Black Hornet up

FLIR Systems makes tiny military drones

FLIR Systems

Photo: Lance Cpl. Julien Rodarte / Department of Defense
A U.S. Marine prepares a PD-100 Black Hornet Nano unmanned aerial system for flight during Marine Air Ground Task Force Integrated Experiment, Aug. 5, 2016, at Marine Corps Air Ground Combat Center Twentynine Palms, Calif. The system was designed to increase initial visibility of an enemy before they are engaged. The Black Hornet was developed by Norwegian startup, FLIR Systems, Inc., and is currently deployed in more than 30 countries.

Rasmus Falck
Oslo, Norway

Thanks to an acquired Norwegian startup, FLIR Systems, Inc., was in January awarded a $39.6 million order to deliver Black Hornet personal reconnaissance systems in support of the U.S. Army. Jim Canon, president and CEO of the company, was, according to a press release, proud to be selected by the U.S. Army. The contract represents a significant milestone with the operational large-scale deployment of small drones into the world’s most powerful army. Also in January, the company was awarded an $89 million contract from the French Defense Procurement Agency. It has so far delivered over 8,000 Black Hornets around the world.   

FLIR operates in many locations around the globe and employs nearly 3,500 people. It was established and headquartered in Wilsonville, Ore., in 1978 to pioneer the development of high-performance, low-cost infrared imaging systems for airborne applications. Today, it brings innovative sensing solutions into daily life through its terminal imaging, visible light imaging, video analytics, measurement and diagnostic, and advanced threat detection systems. The product helps first responders and military personnel protect and save lives.

In 2016, FLIR bought the Norwegian startup Prox Dynamics for $134 million. For FLIR, this was the start of entering the drone business. Prox Dynamics was founded by Petter Muren in 2007 in Asker, just outside Oslo. It builds on many years of experience in Microsoft helicopter technologies. Muren was the first to design a passively stable helicopter rotor system that later formed the basis for the radio-controlled toy helicopter. He worked several years as a consultant for a major Nano air vehicle project before he put his idea into his own company. Teaming up specialists in video and signal processing, hardware designers, and those with operational know-how, he created the necessary foundation for the company.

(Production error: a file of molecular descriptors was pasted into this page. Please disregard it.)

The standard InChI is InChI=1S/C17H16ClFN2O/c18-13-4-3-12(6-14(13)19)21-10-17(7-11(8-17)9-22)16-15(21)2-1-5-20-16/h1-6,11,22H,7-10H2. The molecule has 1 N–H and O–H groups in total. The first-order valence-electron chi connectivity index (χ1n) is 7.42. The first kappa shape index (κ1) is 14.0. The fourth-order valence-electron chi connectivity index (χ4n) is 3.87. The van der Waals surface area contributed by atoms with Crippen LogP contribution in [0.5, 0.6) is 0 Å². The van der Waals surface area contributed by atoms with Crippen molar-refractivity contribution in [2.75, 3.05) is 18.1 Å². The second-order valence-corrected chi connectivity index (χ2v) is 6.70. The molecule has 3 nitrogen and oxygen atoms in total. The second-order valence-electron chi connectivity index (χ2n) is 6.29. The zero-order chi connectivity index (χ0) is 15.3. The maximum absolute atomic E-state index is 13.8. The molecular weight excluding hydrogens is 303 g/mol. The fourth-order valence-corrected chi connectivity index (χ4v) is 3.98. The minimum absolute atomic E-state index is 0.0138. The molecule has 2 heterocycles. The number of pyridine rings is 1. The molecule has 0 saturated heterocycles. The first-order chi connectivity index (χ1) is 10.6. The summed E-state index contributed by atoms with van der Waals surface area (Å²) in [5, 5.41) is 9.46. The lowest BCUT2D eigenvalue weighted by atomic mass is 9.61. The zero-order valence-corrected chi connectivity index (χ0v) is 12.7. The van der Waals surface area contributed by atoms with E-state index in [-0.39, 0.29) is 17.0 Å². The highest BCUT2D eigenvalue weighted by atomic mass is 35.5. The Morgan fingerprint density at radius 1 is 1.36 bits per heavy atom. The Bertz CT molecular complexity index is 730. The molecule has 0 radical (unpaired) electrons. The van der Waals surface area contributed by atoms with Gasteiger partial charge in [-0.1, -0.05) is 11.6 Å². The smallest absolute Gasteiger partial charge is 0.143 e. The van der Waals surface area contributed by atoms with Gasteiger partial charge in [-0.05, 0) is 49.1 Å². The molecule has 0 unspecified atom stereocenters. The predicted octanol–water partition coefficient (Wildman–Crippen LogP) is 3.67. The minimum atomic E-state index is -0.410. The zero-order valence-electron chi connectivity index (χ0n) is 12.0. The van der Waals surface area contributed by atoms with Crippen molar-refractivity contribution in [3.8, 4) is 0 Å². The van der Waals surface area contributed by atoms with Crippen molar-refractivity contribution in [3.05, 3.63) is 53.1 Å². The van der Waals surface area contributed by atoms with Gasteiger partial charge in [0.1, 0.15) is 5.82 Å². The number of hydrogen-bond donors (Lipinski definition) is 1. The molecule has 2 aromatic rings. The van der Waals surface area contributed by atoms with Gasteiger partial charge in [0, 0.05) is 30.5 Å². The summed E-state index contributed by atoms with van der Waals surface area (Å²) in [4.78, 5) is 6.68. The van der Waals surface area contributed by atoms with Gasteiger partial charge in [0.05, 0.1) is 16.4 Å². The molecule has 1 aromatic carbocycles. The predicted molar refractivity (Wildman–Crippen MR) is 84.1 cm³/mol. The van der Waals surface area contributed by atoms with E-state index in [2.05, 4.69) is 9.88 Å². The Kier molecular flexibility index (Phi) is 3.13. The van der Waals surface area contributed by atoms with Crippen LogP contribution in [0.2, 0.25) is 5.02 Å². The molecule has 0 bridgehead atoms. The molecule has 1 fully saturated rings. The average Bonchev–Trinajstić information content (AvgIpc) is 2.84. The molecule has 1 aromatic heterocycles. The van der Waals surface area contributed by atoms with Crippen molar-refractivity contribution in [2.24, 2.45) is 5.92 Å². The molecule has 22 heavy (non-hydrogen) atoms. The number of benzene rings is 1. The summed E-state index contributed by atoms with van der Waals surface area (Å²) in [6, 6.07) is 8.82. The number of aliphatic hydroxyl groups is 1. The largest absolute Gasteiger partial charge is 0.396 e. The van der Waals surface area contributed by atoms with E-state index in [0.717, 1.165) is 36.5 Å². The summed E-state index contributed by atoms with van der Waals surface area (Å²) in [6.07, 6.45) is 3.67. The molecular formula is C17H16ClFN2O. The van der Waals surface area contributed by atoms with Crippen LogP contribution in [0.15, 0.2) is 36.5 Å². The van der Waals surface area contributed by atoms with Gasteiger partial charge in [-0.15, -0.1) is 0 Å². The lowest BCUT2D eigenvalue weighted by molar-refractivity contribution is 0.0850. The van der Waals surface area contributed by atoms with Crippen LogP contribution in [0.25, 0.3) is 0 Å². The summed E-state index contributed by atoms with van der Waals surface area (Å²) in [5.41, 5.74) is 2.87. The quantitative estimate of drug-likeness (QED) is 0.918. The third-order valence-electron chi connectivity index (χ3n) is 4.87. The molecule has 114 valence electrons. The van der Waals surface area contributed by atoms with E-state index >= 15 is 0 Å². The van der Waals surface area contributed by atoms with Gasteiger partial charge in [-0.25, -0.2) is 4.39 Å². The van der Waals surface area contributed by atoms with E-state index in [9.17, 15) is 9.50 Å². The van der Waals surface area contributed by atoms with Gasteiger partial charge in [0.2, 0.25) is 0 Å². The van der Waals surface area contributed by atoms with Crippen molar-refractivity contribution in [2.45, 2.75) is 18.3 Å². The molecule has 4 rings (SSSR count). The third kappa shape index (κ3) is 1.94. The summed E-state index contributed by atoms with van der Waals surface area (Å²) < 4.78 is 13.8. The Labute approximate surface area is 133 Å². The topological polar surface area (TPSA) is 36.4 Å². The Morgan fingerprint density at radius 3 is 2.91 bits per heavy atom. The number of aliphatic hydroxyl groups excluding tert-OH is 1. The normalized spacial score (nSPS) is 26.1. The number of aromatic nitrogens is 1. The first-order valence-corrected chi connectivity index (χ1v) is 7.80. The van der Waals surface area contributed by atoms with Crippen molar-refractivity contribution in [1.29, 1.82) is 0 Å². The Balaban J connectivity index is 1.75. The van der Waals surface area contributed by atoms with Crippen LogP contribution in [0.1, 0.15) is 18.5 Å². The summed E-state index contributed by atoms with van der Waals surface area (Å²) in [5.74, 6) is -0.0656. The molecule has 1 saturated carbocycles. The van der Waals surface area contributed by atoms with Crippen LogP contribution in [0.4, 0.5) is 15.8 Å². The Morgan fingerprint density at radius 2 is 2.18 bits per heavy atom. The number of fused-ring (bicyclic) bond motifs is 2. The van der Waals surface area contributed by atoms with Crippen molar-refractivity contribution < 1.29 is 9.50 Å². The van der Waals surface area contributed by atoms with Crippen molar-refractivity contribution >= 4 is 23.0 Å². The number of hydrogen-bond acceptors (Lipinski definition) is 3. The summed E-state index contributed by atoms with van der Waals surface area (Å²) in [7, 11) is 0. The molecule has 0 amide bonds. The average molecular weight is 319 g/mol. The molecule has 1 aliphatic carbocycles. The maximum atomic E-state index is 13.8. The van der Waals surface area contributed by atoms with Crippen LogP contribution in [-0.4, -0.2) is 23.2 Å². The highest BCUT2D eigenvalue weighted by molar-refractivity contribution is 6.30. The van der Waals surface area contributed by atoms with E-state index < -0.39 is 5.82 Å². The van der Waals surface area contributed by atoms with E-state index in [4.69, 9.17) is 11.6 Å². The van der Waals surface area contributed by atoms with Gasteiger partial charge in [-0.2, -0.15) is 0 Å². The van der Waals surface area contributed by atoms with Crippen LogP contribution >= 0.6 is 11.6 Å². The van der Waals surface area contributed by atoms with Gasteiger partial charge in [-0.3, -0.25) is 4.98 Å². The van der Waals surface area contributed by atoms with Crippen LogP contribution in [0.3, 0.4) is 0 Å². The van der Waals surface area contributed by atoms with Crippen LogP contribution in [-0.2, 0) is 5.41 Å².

FLIR Systems

Photo: mwrf.com
Black Hornet 3 can perform surveillance even in areas that are outside of the range of GPS satellites.

The first-generation Black Hornet measured 4 inches long and 1 inch tall with a 4-inch rotor span. It weighed just 16 grams (about half an ounce), flew nearly silently, and was colored to blend in with the gray mud buildings of Afghan villages. The payload consisted of a single tiny camera that delivered both full motion video and still images back to the recon soldier’s handheld terminal up to 3,300 feet away.

It may look like a child’s toy, but it has been ruggedized to handle the harsh, hot, and windy environments in which it operates. During 2012, the Black Hornet was deployed with U.K. forces in Afghanistan, thus introducing a brand-new, game-changing capacity to the modern warfighter.

Prox Dynamics changed the name to FLIR unmanned aerial systems. The Black Hornet is the world’s smallest combat-proven Nano unmanned aerial system. It is currently deployed in more than 30 countries. The new contracts will be managed and executed by FLIR in Hvalstad, and production will continue to take place at the old military establishment at Eggemoen in Hønefoss. Production facilities will be doubled from 8,600 to over 17,000 square feet.

FLIR’s vision is to be “The World’s Sixth Sense” and provide innovative, intelligent solutions for security and surveillance.

This article originally appeared in the March 22, 2019, issue of The Norwegian American. To subscribe, visit SUBSCRIBE or call us at (206) 784-4617.

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